When Sandra first arrived in Damascus two years ago, she barely spoke.
Sandra's parents are both missing. It was her grandmother who brought Sandra and her five siblings to Damascus, to escape fighting near the city of Homs.
When Sandra began attending programs at one of Questscope's shelters, staff there noticed her condition.
"Her grandmother explained to us that she suffered from a speech impediment, and her situation had deteriorated since her parents went missing because she did not receive the required care," one of our staff members at the shelter remembers.
"Also, the sounds of explosions and the violence she witnessed in her neighborhood before being displaced made things worse."
Staff focused on helping Sandra improve her speech. They also helped Sandra learn to interact with her peers, something her speech impediment made difficult. She was also coping with the loss of both her parents.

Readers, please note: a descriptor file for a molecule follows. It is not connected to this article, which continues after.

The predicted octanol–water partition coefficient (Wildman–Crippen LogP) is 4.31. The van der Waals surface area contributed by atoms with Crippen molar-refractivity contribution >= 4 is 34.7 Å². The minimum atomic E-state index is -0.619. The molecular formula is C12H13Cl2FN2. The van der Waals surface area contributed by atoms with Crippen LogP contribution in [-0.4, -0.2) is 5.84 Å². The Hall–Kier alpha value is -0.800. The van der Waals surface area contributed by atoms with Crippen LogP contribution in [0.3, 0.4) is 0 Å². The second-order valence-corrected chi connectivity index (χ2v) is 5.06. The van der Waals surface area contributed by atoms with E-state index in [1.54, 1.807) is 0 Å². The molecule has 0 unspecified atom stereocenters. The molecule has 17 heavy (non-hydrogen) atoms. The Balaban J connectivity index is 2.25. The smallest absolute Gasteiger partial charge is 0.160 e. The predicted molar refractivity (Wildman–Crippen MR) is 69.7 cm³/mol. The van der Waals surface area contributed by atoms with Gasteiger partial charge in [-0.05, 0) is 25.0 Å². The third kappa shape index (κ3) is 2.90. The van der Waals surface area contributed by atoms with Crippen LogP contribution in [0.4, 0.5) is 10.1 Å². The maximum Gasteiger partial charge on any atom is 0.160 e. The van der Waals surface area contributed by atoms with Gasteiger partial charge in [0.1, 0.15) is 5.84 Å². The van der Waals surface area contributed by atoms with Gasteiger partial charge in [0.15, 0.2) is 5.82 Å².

"She would hit the other children. She was hyperactive and the children would complain about her," our staff member said.
"We tried to explain her situation to them and sensitize them through activities revolving around accepting children with different abilities and the necessity of including them with us."
Sandra and the other students responded positively. She started trying to explain what she wanted, even when she found difficulty in doing so. She started to enjoy the activities because her new friends would help her.
"The group is now very accepting of Sandra's condition and they love her, which prompted one of the girls in the group to bring her own deaf sister with her to the activities," the shelter staffer said.
"She used to be afraid that her friends would reject her sister. However, seeing how they loved and helped Sandra encouraged her to bring her sister along."
You've helped provide counseling and education for 55,000 Syrian youth just like Sandra. Your support helps care for the most vulnerable of Syria's displaced. Persons with disabilities are among the most neglected in times of conflict.